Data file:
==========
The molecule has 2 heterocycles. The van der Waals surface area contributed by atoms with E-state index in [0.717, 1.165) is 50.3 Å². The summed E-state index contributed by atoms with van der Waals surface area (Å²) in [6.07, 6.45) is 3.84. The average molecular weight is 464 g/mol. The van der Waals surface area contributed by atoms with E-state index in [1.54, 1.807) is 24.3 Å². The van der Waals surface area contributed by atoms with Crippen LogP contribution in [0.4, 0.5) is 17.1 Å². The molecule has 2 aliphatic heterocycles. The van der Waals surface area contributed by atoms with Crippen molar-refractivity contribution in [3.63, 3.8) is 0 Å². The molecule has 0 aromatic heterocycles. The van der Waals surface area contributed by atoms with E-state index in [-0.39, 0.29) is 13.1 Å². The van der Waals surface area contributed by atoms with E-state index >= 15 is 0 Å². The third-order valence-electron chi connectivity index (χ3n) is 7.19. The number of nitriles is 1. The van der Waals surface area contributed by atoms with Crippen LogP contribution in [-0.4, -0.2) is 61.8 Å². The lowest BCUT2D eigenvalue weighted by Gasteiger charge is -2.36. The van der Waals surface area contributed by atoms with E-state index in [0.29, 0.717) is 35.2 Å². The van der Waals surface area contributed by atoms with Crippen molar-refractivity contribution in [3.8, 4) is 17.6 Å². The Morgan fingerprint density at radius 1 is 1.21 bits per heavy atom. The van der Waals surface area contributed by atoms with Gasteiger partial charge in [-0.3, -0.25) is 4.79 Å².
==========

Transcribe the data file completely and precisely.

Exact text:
The molecule has 2 heterocycles. The van der Waals surface area contributed by atoms with E-state index in [0.717, 1.165) is 50.3 Å². The summed E-state index contributed by atoms with van der Waals surface area (Å²) in [6.07, 6.45) is 3.84. The average molecular weight is 464 g/mol. The van der Waals surface area contributed by atoms with E-state index in [1.54, 1.807) is 24.3 Å². The van der Waals surface area contributed by atoms with Crippen LogP contribution in [0.4, 0.5) is 17.1 Å². The molecule has 2 aliphatic heterocycles. The van der Waals surface area contributed by atoms with Crippen molar-refractivity contribution in [3.63, 3.8) is 0 Å². The molecule has 0 aromatic heterocycles. The van der Waals surface area contributed by atoms with E-state index in [-0.39, 0.29) is 13.1 Å². The van der Waals surface area contributed by atoms with E-state index >= 15 is 0 Å². The third-order valence-electron chi connectivity index (χ3n) is 7.19. The number of nitriles is 1. The van der Waals surface area contributed by atoms with Crippen LogP contribution in [-0.4, -0.2) is 61.8 Å². The lowest BCUT2D eigenvalue weighted by Gasteiger charge is -2.36. The van der Waals surface area contributed by atoms with E-state index in [0.29, 0.717) is 35.2 Å². The van der Waals surface area contributed by atoms with Crippen molar-refractivity contribution in [3.8, 4) is 17.6 Å². The Morgan fingerprint density at radius 1 is 1.21 bits per heavy atom. The van der Waals surface area contributed by atoms with Gasteiger partial charge in [-0.3, -0.25) is 4.79 Å².